Lamotrigine (marketed as Lamictal by GlaxoSmithKline) is an anticonvulsant drug used in the treatment of epilepsy and bipolar disorder. For epilepsy it is used to treat partial seizures, primary and secondary tonic-clonic seizures, and seizures associated with Lennox-Gastaut syndrome. Lamotrigine also acts as a mood stabilizer. It is the only anticonvulsant mood stabilizer that treats the depressive as well as the manic phases of bipolar disorders, and it is the first medication since Lithium granted FDA-approval for the maintenance treatment of bipolar I. more...
Chemically unrelated to other anticonvulsants, lamotrigine has relatively few side-effects and does not require blood monitoring. It is a Na+ channel blocker, and is inactivated by hepatic glucuronidation.
U.S. FDA approval history
- December 1994 - for use as adjunctive treatment for partial seizures with or without secondary generalization in adult patients (16 years of age and older).
- August 1998 - for use as adjunctive treatment of Lennox-Gastaut syndrome in pediatric and adult patients, new dosage form: chewable dispersible tablets.
- December 1998 - for use as monotherapy for treatment of partial seizures in adult patients when converting from a single enzyme-inducing anti-epileptic drug (EIAED).
- January 2003 - for use as adjunctive therapy for partial seizures in pediatric patients as young as 2 years of age.
- June 2003 - for the maintenance treatment of adults with Bipolar I Disorder to delay the time to occurrence of mood episodes (depression, mania, hypomania, mixed episodes) in patients treated for acute mood episodes with standard therapy. Additionally, the FDA has noted that findings for Lamictal maintenance treatment were more robust in bipolar depression.
- January 2004 - for use as monotherapy for treatment of partial seizures in adult patients when converting from the anti-epileptic drug valproate (including valproic acid (Depakene) and divalproex sodium (Depakote)).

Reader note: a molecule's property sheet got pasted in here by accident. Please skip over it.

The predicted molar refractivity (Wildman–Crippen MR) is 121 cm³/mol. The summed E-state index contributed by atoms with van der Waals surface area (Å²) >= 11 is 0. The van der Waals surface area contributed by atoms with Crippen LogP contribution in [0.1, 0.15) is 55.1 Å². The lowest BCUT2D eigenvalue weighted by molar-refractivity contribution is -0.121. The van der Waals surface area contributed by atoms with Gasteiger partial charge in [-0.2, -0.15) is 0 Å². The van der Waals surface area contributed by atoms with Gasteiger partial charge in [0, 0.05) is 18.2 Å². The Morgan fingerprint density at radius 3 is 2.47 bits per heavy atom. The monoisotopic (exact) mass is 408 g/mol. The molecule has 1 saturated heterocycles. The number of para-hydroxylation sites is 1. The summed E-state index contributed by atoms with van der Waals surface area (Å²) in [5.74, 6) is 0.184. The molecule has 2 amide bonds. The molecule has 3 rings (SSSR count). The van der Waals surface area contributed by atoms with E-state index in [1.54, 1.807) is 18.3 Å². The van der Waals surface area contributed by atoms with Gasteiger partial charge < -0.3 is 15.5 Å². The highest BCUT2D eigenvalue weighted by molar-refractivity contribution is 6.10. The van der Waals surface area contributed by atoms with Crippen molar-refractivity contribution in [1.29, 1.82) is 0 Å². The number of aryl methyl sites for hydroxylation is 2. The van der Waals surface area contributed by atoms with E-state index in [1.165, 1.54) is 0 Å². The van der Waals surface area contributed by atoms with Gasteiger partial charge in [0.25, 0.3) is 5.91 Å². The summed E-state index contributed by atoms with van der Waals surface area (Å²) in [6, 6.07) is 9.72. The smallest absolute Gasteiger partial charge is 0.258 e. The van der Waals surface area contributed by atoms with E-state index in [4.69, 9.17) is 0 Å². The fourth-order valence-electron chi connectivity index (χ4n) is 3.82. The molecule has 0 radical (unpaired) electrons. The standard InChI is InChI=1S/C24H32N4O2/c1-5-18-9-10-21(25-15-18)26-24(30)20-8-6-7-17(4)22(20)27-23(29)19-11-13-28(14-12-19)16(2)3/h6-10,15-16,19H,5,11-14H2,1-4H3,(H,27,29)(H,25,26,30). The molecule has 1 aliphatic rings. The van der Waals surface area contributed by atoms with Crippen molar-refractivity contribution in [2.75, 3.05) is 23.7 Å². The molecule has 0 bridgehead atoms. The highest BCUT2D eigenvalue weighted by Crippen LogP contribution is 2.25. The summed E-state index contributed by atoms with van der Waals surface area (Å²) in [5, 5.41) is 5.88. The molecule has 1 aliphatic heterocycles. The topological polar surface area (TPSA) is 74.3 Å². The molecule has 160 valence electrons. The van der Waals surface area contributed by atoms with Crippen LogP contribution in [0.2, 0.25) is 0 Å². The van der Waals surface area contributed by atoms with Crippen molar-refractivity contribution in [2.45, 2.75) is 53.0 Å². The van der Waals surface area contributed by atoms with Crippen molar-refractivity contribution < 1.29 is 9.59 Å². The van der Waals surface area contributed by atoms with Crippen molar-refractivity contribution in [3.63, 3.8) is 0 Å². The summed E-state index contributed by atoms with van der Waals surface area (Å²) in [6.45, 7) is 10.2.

Indications & Usage
The FDA approved lamotrigine (Lamictal) for the treatment of epilepsy in 1994, and bipolar I disorder in 2003 (
Lennox-Gastaut syndrome (LGS) is a severe form of epilepsy. Typically developing before 4 years of age, LGS is associated with developmental delays. There is no cure, treatment is often complicated, and complete recovery is rare. Symptoms include the atonic seizure (also known as a "drop attack"), during which brief loss of muscle tone and consciousness cause abrupt falls. Lamotrigine significantly reduces the frequency of LGS seizures, and is one of two medications known to decrease the severity of drop attacks (French et al., 2004). Combination with valproate is common, but this increases the risk of lamotrigine-induced rash, and necessitates reduced dosing due to the interaction of these drugs (Pellock, 1999).
Lamotrigine (Lamictal) is the first FDA-approved therapy since Lithium for maintenance treatment of bipolar I disorder (GlaxoSmithKline, 2003). These are the only true "mood stabilizers" in that they possess antidepressant as well as antimanic properties, and research has shown that of the two, lamotrigine is the more effective treatment for bipolar depression. Traditional anticonvulsant drugs are primarily antimanics. Lamotrigine treats depression without triggering mania, hypomania, mixed states, or rapid-cycling, and the 2002 American Psychiatric Association guidelines recommended lamotrigine as a first-line treatment for acute depression in bipolar disorder as well as a maintenance therapy, however lamotrigine is not indicated "on label" for treatment of acute symptoms.
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